Boutique Chic Gentility, Style Hallmarks Of New Breed Of Hotels
Shortly after entering the room at Hotel Monaco, my 6-year-old daughter discovered one of its most charming features.
“Look at the goldfish, Mom,” she said. “Do we get to keep it?”
Afraid not. The fish is a permanent resident of these sumptuous digs. Lucky him.
The Hotel Monaco is one of two spiffy new boutique hotels in the heart of downtown Seattle. (The other is the Inn at Harbor Steps, across from the art museum. But more about it later.)
“Boutique” hotels are a new breed of accommodations offering more than the standard bed, bath and TV. They give you the sense that you’re staying with friends - in this case, friends with impeccable taste.
At the Monaco - which opened last summer in a former office building that was completely refurbished - the omnipresent fish are just part of the hotel’s Mediterranean theme.
In the stylish lobby, stout columns soar up to the 22-foot high ceiling. A white stucco fireplace makes it feel cozy, not stuffy.
The color scheme in rooms is wild - yellows and oranges play off rich tapestry-like bedspreads. Our room had a cushioned window seat from which we could look down and watch the world walk by. (Unfortunately, there are no views of Elliott Bay.)
There’s also interesting artwork to study on the wall, and it’s illuminated with accent lights (one which we could not figure out how to turn on).
Adding to the homey atmosphere is a boom box equipped with a CD player. It’s tucked into the mahogany armoire with the TV. The set-up also included Nintendo (it’ll cost you) and a VCR.
Every evening, you can mingle with other guests in the lobby at a complimentary wine tasting that features selections from the Northwest.
Another bonus for guests staying at the Hotel Monaco is an edge getting reservations in the adjoining restaurant called Sazarac. Since opening last August, it has been one of the hottest spots in Seattle.
It’s a big, lively room with a Southern-inspired menu. (I’m not sure what’s Southern about it, but the grilled swordfish with gingered sweet potatoes was terrific. However, I was less impressed with the pricey brunch menu.)
At the Inn at Harbor Steps, food is also a big draw.
There, it’s the fresh baked cookies and coffee in the low-key lobby. Or, afternoon tea with appetizers and sweets in the stately library.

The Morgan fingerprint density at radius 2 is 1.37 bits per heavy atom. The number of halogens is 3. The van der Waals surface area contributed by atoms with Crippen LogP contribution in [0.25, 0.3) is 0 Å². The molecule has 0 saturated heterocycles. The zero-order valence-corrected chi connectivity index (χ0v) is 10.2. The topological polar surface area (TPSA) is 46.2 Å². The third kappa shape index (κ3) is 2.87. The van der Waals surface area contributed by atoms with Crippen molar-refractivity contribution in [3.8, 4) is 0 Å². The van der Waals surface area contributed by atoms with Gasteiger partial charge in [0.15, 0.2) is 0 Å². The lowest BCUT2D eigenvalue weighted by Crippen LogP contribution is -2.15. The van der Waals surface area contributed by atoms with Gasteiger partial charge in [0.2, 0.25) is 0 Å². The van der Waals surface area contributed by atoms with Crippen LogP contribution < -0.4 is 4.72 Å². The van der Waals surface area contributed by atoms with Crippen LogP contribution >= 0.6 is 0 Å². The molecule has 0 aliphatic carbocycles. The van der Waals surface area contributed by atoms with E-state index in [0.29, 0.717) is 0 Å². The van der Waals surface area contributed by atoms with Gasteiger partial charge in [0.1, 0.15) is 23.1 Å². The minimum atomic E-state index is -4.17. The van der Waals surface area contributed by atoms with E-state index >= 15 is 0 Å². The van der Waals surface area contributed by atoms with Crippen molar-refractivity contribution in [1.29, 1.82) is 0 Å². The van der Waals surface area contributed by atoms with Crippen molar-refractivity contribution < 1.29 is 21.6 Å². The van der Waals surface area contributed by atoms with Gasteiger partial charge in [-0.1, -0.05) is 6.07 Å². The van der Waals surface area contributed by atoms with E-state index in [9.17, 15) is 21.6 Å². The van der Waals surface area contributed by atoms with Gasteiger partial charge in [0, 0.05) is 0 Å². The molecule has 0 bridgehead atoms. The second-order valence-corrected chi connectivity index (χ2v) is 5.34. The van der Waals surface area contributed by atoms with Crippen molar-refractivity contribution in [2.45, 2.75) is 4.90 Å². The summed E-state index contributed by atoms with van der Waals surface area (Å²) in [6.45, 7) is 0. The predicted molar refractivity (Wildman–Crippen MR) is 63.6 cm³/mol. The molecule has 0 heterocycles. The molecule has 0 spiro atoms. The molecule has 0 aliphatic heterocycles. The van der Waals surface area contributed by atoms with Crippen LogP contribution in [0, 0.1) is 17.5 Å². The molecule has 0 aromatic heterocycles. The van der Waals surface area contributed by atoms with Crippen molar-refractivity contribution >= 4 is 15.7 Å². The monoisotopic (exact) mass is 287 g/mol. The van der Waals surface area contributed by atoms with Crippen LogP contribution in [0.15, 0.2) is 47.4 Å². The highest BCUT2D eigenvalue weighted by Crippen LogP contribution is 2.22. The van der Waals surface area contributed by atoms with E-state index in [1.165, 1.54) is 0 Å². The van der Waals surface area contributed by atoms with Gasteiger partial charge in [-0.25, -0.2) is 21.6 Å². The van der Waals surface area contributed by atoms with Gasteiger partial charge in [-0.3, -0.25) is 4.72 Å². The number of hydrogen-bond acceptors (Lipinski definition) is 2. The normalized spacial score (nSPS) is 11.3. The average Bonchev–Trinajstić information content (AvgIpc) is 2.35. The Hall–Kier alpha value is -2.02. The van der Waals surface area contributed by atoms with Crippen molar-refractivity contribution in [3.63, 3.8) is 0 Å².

Then, there’s the belt-busting breakfasts. Every morning, guests can belly up to an ample meal served buffet style. There’s always cereal - hot and cold - along with fresh fruit and pastries.
On a recent visit, I enjoyed a nicely seasoned vegetable quiche and roasted potatoes with red peppers. I wasn’t hungry again until dinner.
However, there is no room service, a drawback that’s not too hard to take, especially because you’re within easy walking distance of lots of restaurants.
The Pike Place Market is just three blocks away, so it’s one of those transitional neighborhoods that’s being gentrified. There are remnants of the old First Avenue scene. In fact, The Lusty Lady adult arcade is just a couple doors down. Still, I never felt unsafe in the area, even at night.
The 20 rooms at the Inn occupy two levels of a brand new high-rise apartment building, where one-bedrooms rent for $1,400 a month.
The big advantage of being attached to this urban dwelling is that the Inn’s guests have access to the complex’s two workout rooms, a lap pool, sauna and two hot tubs, options normally available only at the biggest hotels. (Unlike any downtown hotel I’ve ever heard of, guests also have access to gas grills and an outdoor deck. So, you could conceivably pick up a hunk of salmon at the Market to barbecue and dine al fresco.)
Despite the building’s sleek, modern outward appearance, the Inn’s rooms are cozy and inviting. They’re thoughtfully decorated with antique prints and strategically placed dishes of fragrant potpourri. A cuddly Teddy bear sat on the bed with a tag that read: “I can be adopted.” (For $30.)
Because there’s no room service, there’s a wet bar, with a coffeemaker and a small fridge stocked with complimentary soft drinks and bottled water.
All the rooms have fireplaces, which can be lit with a flick of a switch. Very romantic. If it gets too warm, French doors open onto a pretty courtyard setting.
There are no chairs to rest on out there, unfortunately, but take a walk on the pathway and look at the old stone archway they kept from the building that once stood in the spot. It’s a nice tribute to the past.
The Inn’s nightly turndown service - where they turn down the bed and leave a chocolate on your pillow - included another considerate touch.
They leave a card with the weather forecast, offering umbrellas in the lobby if showers are predicted.
I felt very much at home at the Inn, especially after meeting the genial general manager, Gregory Crick, who grew up in Spokane. Small world.
Room rates at The Hotel Monaco range from $195 to $235 a night, but be sure and ask about seasonal specials or weekend rates when making reservations. Valet parking is $20 extra a night. To reserve a room, call (800) 945-2240.
The Inn at Harbor Steps charges between $150 to $200, with a break for corporate customers. Convenient self-service parking is $10 a night. For reservations, call (888) 728-8910.
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